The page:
We’re a dime a dozen….those of us who dream about writing The Great American Novel, or a children’s book or even a magazine article for that matter. But few do, and even fewer find a way to repeat the success of one book and turn it into a career as a writer. But Lisa Willet Becker did it even though she never actually fantasized about being a writer. “I do remember writing short stories and poems as a little girl, and I remember telling myself I’d write a book one day but never really knew what that would be.”
All through her time at the University of California, San Diego, the practical California native had her sights set on becoming a lawyer. She majored in English and American Literature, applied to law school, got accepted but then decided to defer for a year. She took a one-year position as a field representative with her college sorority, Kappa Kappa Gamma. During that year, she traveled to 30 universities across North America, meeting with students, school administrators and alumni, to help further the scholastic and philanthropic goals of the overall organization. It was a year of introspection and growth which enabled Becker to make some career changes.
“I decided I would make an awful lawyer. I didn’t think I would be disciplined enough and I didn’t think I would enjoy the work. And I really enjoyed what I was doing in the moment.”
What she was doing in the moment she defined as public relations. Years later she realized it wasn’t really “PR” but it still turned out to be a fortuitous decision. “Never mind that PR turned out to be a lot more writing and strategizing and media relations than what I was doing which was more interpersonal communications. But it still turned out to be what I really enjoyed doing and what I think I was meant to do.”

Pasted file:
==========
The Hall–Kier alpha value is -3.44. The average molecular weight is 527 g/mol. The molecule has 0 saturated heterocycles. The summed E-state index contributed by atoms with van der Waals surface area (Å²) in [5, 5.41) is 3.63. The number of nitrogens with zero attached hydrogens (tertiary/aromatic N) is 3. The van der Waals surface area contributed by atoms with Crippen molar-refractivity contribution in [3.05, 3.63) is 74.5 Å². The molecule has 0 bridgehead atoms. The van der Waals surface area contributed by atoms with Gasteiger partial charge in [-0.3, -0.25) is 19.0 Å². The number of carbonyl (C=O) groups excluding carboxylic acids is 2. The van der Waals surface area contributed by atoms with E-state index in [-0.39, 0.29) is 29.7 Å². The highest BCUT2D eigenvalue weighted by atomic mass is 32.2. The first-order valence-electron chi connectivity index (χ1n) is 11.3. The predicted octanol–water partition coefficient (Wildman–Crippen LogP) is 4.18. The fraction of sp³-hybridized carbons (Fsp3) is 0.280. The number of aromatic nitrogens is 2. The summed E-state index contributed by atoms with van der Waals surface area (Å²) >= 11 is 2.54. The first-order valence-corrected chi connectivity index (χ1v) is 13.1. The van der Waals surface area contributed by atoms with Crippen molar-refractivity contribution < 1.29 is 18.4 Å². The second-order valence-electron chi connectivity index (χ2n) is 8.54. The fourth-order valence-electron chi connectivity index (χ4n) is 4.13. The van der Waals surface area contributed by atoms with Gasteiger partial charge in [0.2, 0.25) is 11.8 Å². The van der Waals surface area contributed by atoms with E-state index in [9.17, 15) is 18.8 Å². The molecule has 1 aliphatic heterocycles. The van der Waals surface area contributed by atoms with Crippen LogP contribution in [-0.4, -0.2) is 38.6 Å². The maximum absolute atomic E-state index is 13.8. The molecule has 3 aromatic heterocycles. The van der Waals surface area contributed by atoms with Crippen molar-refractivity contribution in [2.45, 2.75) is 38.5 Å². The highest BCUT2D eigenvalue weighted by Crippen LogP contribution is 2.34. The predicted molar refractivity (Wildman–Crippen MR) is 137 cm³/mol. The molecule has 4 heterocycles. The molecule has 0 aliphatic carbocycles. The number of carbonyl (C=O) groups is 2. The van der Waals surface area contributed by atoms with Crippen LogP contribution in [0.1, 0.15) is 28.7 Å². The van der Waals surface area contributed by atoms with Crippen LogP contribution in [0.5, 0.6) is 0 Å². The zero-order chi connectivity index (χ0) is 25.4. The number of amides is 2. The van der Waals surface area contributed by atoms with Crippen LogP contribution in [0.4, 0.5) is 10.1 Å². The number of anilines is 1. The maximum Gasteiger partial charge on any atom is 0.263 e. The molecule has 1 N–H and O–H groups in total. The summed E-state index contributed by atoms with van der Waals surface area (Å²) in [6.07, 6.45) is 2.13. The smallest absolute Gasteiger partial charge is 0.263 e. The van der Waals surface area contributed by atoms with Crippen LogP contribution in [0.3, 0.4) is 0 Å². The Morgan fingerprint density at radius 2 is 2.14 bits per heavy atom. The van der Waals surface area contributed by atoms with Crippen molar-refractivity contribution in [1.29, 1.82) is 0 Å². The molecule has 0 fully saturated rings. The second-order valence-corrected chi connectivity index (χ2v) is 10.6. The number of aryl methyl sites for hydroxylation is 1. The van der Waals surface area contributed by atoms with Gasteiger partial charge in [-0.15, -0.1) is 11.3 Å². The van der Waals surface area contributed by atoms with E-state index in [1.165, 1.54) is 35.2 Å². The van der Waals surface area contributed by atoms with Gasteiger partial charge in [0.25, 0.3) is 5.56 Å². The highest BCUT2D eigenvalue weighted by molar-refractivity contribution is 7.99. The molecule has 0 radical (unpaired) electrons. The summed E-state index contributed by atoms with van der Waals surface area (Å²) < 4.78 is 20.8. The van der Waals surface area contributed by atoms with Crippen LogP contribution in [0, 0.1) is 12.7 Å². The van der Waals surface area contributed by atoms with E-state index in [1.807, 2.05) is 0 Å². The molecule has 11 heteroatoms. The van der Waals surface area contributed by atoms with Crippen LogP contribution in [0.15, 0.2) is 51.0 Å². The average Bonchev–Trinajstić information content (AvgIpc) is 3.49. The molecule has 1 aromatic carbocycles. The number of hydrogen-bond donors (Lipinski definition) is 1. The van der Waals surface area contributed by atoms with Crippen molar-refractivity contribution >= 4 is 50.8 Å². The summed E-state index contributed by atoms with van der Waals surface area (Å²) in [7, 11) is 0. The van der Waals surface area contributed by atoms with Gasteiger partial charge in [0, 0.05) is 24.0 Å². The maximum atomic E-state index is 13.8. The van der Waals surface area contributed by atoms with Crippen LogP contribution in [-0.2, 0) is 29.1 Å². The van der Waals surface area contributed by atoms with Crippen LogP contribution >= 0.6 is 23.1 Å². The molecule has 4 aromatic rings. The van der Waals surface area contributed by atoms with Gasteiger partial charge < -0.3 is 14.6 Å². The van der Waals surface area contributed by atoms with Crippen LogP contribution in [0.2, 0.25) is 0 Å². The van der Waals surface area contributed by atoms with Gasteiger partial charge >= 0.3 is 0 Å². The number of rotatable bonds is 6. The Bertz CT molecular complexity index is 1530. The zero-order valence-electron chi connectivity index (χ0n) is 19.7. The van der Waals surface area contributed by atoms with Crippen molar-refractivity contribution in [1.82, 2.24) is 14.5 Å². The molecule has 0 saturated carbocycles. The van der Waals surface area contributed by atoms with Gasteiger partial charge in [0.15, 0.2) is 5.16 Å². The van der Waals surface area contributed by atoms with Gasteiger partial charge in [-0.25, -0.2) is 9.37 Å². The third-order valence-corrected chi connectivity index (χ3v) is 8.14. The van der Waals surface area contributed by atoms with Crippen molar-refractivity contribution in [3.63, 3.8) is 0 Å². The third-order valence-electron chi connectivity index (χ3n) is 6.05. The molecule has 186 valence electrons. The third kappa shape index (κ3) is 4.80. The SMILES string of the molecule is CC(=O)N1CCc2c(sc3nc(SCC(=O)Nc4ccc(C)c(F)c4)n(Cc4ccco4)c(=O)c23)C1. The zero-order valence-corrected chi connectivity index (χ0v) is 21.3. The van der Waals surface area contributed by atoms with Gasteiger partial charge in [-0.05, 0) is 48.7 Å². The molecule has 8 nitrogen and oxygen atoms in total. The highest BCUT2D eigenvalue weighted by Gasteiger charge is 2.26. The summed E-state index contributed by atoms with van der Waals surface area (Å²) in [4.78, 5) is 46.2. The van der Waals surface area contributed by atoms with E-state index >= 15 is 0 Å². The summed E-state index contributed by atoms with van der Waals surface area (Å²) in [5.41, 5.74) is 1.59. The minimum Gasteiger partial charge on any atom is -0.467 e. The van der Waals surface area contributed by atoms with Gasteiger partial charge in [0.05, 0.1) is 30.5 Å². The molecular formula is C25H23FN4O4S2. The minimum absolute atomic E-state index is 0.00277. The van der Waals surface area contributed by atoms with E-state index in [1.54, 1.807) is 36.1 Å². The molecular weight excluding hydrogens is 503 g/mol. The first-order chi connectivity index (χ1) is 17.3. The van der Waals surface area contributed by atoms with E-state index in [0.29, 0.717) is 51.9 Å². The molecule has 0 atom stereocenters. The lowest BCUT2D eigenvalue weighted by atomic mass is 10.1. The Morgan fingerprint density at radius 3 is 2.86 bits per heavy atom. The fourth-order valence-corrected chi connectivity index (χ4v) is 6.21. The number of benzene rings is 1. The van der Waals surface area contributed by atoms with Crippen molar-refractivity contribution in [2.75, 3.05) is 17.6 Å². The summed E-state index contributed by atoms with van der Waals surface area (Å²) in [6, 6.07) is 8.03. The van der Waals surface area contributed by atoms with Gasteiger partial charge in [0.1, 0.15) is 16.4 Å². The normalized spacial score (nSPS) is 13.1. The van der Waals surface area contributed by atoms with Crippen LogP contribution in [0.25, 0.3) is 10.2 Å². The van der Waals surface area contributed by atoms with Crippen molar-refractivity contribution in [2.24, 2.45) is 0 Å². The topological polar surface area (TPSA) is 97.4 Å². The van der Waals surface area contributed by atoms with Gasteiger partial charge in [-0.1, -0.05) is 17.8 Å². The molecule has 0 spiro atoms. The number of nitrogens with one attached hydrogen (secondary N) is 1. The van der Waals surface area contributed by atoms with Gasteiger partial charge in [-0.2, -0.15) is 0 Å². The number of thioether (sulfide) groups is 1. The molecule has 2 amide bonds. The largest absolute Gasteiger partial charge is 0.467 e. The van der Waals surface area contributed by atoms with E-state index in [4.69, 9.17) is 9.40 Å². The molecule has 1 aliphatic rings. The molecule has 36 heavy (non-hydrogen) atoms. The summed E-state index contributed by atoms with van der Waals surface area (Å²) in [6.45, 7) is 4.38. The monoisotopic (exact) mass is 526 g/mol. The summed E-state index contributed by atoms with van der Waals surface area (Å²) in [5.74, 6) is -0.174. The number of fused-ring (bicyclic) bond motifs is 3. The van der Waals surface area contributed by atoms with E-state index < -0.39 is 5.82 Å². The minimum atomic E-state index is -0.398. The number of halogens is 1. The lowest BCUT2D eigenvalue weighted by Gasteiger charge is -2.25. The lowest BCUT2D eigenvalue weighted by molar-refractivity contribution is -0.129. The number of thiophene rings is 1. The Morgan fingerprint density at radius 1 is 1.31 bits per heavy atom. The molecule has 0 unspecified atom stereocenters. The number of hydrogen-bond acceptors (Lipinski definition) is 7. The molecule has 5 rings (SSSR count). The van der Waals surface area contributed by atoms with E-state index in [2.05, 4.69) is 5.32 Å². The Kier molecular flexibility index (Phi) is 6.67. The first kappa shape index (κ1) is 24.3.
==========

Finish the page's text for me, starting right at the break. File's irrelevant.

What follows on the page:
So, again, always the practical one, she decided to hone her skills and back them up with a degree. Heading East, Becker applied for and secured a spot in Boston University’s College of Communications where she earned a Master’s in PR. She reveled in the coursework and her part-time job as a writing fellow and graduate teaching assistant. She loved Boston as well, but when it came time to graduating and looking for a job, she knew she had to look elsewhere.
“Boston is full of great PR firms, but it’s also full of talented graduates looking for local jobs. There just are not enough jobs for everyone.”
A professor of Becker’s suggested, “Hey, why don’t you move to New York and get a job at Burson-Marsteller? They’ll work you to the bone for two years, but then you can write your ticket.” Becker remembers thinking, “Gosh, I’ll never work for a big firm like Burson-Marsteller.”